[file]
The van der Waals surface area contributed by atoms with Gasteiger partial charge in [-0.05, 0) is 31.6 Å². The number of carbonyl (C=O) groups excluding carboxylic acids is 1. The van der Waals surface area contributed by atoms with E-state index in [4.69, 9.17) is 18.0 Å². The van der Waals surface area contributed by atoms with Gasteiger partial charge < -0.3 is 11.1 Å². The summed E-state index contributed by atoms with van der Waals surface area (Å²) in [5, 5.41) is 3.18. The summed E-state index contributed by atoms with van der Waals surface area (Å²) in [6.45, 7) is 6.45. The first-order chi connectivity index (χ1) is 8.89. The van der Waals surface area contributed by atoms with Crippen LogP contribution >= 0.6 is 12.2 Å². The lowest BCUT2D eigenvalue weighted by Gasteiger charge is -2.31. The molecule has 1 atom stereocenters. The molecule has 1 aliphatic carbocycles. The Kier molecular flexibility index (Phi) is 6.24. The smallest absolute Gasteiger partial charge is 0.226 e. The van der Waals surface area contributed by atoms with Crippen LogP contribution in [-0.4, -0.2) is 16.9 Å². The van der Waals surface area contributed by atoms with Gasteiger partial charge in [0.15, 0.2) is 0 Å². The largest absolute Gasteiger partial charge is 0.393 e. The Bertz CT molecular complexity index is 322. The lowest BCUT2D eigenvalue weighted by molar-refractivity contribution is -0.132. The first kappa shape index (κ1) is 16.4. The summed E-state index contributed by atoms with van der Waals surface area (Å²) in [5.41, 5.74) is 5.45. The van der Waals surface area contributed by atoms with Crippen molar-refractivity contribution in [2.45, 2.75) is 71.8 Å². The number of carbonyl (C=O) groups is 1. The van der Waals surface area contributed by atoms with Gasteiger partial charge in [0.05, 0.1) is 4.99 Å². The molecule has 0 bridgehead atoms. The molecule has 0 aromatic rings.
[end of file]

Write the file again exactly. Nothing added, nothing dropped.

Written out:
The van der Waals surface area contributed by atoms with Gasteiger partial charge in [-0.05, 0) is 31.6 Å². The number of carbonyl (C=O) groups excluding carboxylic acids is 1. The van der Waals surface area contributed by atoms with E-state index in [4.69, 9.17) is 18.0 Å². The van der Waals surface area contributed by atoms with Gasteiger partial charge < -0.3 is 11.1 Å². The summed E-state index contributed by atoms with van der Waals surface area (Å²) in [5, 5.41) is 3.18. The summed E-state index contributed by atoms with van der Waals surface area (Å²) in [6.45, 7) is 6.45. The first-order chi connectivity index (χ1) is 8.89. The van der Waals surface area contributed by atoms with Crippen LogP contribution >= 0.6 is 12.2 Å². The lowest BCUT2D eigenvalue weighted by Gasteiger charge is -2.31. The molecule has 1 atom stereocenters. The molecule has 1 aliphatic carbocycles. The Kier molecular flexibility index (Phi) is 6.24. The smallest absolute Gasteiger partial charge is 0.226 e. The van der Waals surface area contributed by atoms with Crippen LogP contribution in [-0.4, -0.2) is 16.9 Å². The van der Waals surface area contributed by atoms with Gasteiger partial charge in [0.15, 0.2) is 0 Å². The largest absolute Gasteiger partial charge is 0.393 e. The Bertz CT molecular complexity index is 322. The lowest BCUT2D eigenvalue weighted by molar-refractivity contribution is -0.132. The first kappa shape index (κ1) is 16.4. The summed E-state index contributed by atoms with van der Waals surface area (Å²) in [5.41, 5.74) is 5.45. The van der Waals surface area contributed by atoms with Crippen molar-refractivity contribution in [2.45, 2.75) is 71.8 Å². The number of carbonyl (C=O) groups is 1. The van der Waals surface area contributed by atoms with Gasteiger partial charge in [0.05, 0.1) is 4.99 Å². The molecule has 0 bridgehead atoms. The molecule has 0 aromatic rings.